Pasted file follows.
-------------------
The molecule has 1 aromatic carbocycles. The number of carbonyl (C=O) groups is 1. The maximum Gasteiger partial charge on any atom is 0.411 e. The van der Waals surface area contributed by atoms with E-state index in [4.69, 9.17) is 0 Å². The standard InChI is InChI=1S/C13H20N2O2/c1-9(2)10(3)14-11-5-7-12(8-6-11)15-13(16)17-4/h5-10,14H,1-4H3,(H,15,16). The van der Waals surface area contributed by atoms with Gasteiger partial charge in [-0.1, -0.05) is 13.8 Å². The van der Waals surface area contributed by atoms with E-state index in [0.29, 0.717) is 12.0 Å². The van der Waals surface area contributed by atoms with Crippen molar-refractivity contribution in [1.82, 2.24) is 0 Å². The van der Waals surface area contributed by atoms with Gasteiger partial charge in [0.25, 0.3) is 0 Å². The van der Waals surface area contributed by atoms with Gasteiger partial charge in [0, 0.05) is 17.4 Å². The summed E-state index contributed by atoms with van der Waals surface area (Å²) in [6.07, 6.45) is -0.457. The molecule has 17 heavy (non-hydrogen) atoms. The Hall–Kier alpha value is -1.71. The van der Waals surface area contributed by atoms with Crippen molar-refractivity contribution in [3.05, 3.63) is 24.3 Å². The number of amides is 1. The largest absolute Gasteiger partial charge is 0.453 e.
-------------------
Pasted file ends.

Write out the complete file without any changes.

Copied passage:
The molecule has 1 aromatic carbocycles. The number of carbonyl (C=O) groups is 1. The maximum Gasteiger partial charge on any atom is 0.411 e. The van der Waals surface area contributed by atoms with E-state index in [4.69, 9.17) is 0 Å². The standard InChI is InChI=1S/C13H20N2O2/c1-9(2)10(3)14-11-5-7-12(8-6-11)15-13(16)17-4/h5-10,14H,1-4H3,(H,15,16). The van der Waals surface area contributed by atoms with Gasteiger partial charge in [-0.1, -0.05) is 13.8 Å². The van der Waals surface area contributed by atoms with E-state index in [0.29, 0.717) is 12.0 Å². The van der Waals surface area contributed by atoms with Crippen molar-refractivity contribution in [1.82, 2.24) is 0 Å². The van der Waals surface area contributed by atoms with Gasteiger partial charge in [0.25, 0.3) is 0 Å². The van der Waals surface area contributed by atoms with Gasteiger partial charge in [0, 0.05) is 17.4 Å². The summed E-state index contributed by atoms with van der Waals surface area (Å²) in [6.07, 6.45) is -0.457. The molecule has 17 heavy (non-hydrogen) atoms. The Hall–Kier alpha value is -1.71. The van der Waals surface area contributed by atoms with Crippen molar-refractivity contribution in [3.05, 3.63) is 24.3 Å². The number of amides is 1. The largest absolute Gasteiger partial charge is 0.453 e.